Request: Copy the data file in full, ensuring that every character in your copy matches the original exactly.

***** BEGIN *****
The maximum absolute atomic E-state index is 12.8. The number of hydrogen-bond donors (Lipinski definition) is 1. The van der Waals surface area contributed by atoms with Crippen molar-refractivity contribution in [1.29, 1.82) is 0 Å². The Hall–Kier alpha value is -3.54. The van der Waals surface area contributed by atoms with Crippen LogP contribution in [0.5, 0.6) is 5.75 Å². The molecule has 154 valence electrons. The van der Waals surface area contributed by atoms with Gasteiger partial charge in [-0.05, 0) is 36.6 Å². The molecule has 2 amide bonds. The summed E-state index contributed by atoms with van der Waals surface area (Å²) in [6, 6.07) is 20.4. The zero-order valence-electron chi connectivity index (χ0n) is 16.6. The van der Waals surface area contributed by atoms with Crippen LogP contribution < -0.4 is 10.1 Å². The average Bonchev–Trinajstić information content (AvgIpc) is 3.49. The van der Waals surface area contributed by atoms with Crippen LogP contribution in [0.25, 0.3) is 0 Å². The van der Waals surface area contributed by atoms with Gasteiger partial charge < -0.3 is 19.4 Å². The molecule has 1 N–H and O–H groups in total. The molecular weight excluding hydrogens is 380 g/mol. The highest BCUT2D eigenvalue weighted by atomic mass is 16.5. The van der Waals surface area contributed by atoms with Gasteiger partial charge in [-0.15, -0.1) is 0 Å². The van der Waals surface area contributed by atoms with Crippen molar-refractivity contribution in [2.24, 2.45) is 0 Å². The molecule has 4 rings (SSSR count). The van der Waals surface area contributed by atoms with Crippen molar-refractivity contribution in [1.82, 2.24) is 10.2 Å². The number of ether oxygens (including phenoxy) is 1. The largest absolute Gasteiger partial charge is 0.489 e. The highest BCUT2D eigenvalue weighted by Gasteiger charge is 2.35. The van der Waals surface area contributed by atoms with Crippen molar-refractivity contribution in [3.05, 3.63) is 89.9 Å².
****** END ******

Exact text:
The maximum absolute atomic E-state index is 12.8. The number of hydrogen-bond donors (Lipinski definition) is 1. The van der Waals surface area contributed by atoms with Crippen molar-refractivity contribution in [1.29, 1.82) is 0 Å². The Hall–Kier alpha value is -3.54. The van der Waals surface area contributed by atoms with Crippen LogP contribution in [0.5, 0.6) is 5.75 Å². The molecule has 154 valence electrons. The van der Waals surface area contributed by atoms with Gasteiger partial charge in [-0.05, 0) is 36.6 Å². The molecule has 2 amide bonds. The summed E-state index contributed by atoms with van der Waals surface area (Å²) in [6, 6.07) is 20.4. The zero-order valence-electron chi connectivity index (χ0n) is 16.6. The van der Waals surface area contributed by atoms with Crippen LogP contribution < -0.4 is 10.1 Å². The average Bonchev–Trinajstić information content (AvgIpc) is 3.49. The van der Waals surface area contributed by atoms with Crippen LogP contribution in [0.25, 0.3) is 0 Å². The van der Waals surface area contributed by atoms with Gasteiger partial charge < -0.3 is 19.4 Å². The molecule has 1 N–H and O–H groups in total. The molecular weight excluding hydrogens is 380 g/mol. The highest BCUT2D eigenvalue weighted by atomic mass is 16.5. The van der Waals surface area contributed by atoms with Gasteiger partial charge in [-0.15, -0.1) is 0 Å². The van der Waals surface area contributed by atoms with Crippen molar-refractivity contribution in [2.24, 2.45) is 0 Å². The molecule has 4 rings (SSSR count). The van der Waals surface area contributed by atoms with Crippen molar-refractivity contribution in [1.82, 2.24) is 10.2 Å². The number of ether oxygens (including phenoxy) is 1. The largest absolute Gasteiger partial charge is 0.489 e. The highest BCUT2D eigenvalue weighted by Gasteiger charge is 2.35. The van der Waals surface area contributed by atoms with Crippen molar-refractivity contribution in [3.05, 3.63) is 89.9 Å².